Wednesday, October 7, 2009

How about this for the rest of your life?

Tuesday, October 6, 2009

The island of Hawaii comprises over half of the area of the state of Hawaii in the United States of America. It is almost universally called the Big Island partly to avoid confusion. It is home to the most active volcano in the world, located in Hawaii Volcanoes National Park, as well as the largest mountain in the world in volume (Mauna Loa) and the tallest mountain in the world as measured from its base on the sea floor to its peak (Mauna Kea).
There are two major airports if you are flying into the Big Island, Kona International Airport and Hilo International Airport. There are some direct flights from the mainland, mostly from California, but it is more common to arrive via Honolulu or Kahului. You should try to get a flight direct from the mainland to Kona to save time waiting (and walking) around the Honolulu airport.
Although several cruise ship lines operate in Hawaii, there is currently no dedicated inter-island boat service. Hawaii Superferry, a private company supported by the Hawaii state government, proposes to implement high-capacity catamaran ferry services.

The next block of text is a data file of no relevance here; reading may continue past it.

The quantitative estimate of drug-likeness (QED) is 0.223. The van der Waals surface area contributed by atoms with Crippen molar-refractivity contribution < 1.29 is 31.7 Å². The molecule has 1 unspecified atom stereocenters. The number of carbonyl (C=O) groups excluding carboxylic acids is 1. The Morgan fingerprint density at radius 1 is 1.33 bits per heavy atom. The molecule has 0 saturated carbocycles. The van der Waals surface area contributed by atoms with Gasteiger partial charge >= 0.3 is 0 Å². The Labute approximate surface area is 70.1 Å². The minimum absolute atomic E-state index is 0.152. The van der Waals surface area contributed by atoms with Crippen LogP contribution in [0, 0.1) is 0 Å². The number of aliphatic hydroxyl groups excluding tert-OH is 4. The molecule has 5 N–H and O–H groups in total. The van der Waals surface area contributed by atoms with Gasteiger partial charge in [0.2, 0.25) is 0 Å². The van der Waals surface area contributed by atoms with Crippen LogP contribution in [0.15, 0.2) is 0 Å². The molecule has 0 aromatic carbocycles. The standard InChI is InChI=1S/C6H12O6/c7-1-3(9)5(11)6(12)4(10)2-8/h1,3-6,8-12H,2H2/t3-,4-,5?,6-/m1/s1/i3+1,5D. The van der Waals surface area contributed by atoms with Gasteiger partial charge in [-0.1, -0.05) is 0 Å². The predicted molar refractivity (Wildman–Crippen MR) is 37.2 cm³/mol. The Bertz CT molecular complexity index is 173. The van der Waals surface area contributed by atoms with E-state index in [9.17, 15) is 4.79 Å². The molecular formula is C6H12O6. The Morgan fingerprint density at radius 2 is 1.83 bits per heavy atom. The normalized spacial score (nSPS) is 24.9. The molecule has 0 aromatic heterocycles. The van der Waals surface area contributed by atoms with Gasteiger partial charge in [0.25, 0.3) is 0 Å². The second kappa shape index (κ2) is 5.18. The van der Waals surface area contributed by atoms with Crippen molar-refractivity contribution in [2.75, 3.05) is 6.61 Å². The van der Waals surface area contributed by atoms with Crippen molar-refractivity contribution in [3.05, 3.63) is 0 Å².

Renting a car is really the only way to see the island. Getting around by local bus, bikes, or on foot work well if you’re staying in one area. Many budget travelers are unpleasantly surprised by the lack of public transport on the Big Island. Although there are limited bus services from Hilo to destinations like Volcano or the Kona side, they require reservations, and travel on a minimal set schedule.

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By their very nature islands are often unforgettable. Some were forged by volcanic eruptions, others thrust up by tremendous forces deep in the earth, cut off by floods or erosions, or torn from the nearest continent by the inexorable movement of the earth tectonic plates. Their stark beauty and peaceful solitude bear witness to the drama of their creation. In their isolation, they may have developed species, ecologies and even weather pattern of their own. Their inhabitants, too, are often unique: cut off from some degree from cultures.